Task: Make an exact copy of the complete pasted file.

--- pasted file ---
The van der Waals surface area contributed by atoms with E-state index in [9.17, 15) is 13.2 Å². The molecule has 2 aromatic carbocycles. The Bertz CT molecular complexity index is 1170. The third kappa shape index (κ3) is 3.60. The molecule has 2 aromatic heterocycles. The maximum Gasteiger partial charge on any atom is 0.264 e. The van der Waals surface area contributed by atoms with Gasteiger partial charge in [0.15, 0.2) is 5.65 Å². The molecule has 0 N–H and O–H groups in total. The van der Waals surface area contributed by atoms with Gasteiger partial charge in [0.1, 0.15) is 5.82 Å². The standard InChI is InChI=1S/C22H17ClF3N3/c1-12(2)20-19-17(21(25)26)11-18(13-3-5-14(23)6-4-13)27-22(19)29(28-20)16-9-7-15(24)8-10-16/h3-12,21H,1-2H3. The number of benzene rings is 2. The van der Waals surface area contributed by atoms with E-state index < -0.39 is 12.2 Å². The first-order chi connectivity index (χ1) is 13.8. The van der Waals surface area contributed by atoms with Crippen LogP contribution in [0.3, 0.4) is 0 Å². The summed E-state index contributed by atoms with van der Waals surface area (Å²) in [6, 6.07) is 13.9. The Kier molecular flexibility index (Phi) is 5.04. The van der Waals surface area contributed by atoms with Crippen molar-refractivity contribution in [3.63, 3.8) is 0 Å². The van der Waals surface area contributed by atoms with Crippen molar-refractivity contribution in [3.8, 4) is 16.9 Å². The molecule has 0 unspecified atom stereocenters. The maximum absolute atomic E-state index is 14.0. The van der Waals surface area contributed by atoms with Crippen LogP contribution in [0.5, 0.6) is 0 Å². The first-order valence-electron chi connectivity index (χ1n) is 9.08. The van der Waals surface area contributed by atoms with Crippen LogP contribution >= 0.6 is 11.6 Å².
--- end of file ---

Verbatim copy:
The van der Waals surface area contributed by atoms with E-state index in [9.17, 15) is 13.2 Å². The molecule has 2 aromatic carbocycles. The Bertz CT molecular complexity index is 1170. The third kappa shape index (κ3) is 3.60. The molecule has 2 aromatic heterocycles. The maximum Gasteiger partial charge on any atom is 0.264 e. The van der Waals surface area contributed by atoms with Gasteiger partial charge in [0.15, 0.2) is 5.65 Å². The molecule has 0 N–H and O–H groups in total. The van der Waals surface area contributed by atoms with Gasteiger partial charge in [0.1, 0.15) is 5.82 Å². The standard InChI is InChI=1S/C22H17ClF3N3/c1-12(2)20-19-17(21(25)26)11-18(13-3-5-14(23)6-4-13)27-22(19)29(28-20)16-9-7-15(24)8-10-16/h3-12,21H,1-2H3. The number of benzene rings is 2. The van der Waals surface area contributed by atoms with E-state index < -0.39 is 12.2 Å². The first-order chi connectivity index (χ1) is 13.8. The van der Waals surface area contributed by atoms with Crippen LogP contribution in [0.3, 0.4) is 0 Å². The summed E-state index contributed by atoms with van der Waals surface area (Å²) in [6, 6.07) is 13.9. The Kier molecular flexibility index (Phi) is 5.04. The van der Waals surface area contributed by atoms with Crippen molar-refractivity contribution in [3.63, 3.8) is 0 Å². The van der Waals surface area contributed by atoms with Crippen molar-refractivity contribution in [3.8, 4) is 16.9 Å². The molecule has 0 unspecified atom stereocenters. The maximum absolute atomic E-state index is 14.0. The van der Waals surface area contributed by atoms with Crippen LogP contribution in [0.5, 0.6) is 0 Å². The first-order valence-electron chi connectivity index (χ1n) is 9.08. The van der Waals surface area contributed by atoms with Crippen LogP contribution >= 0.6 is 11.6 Å².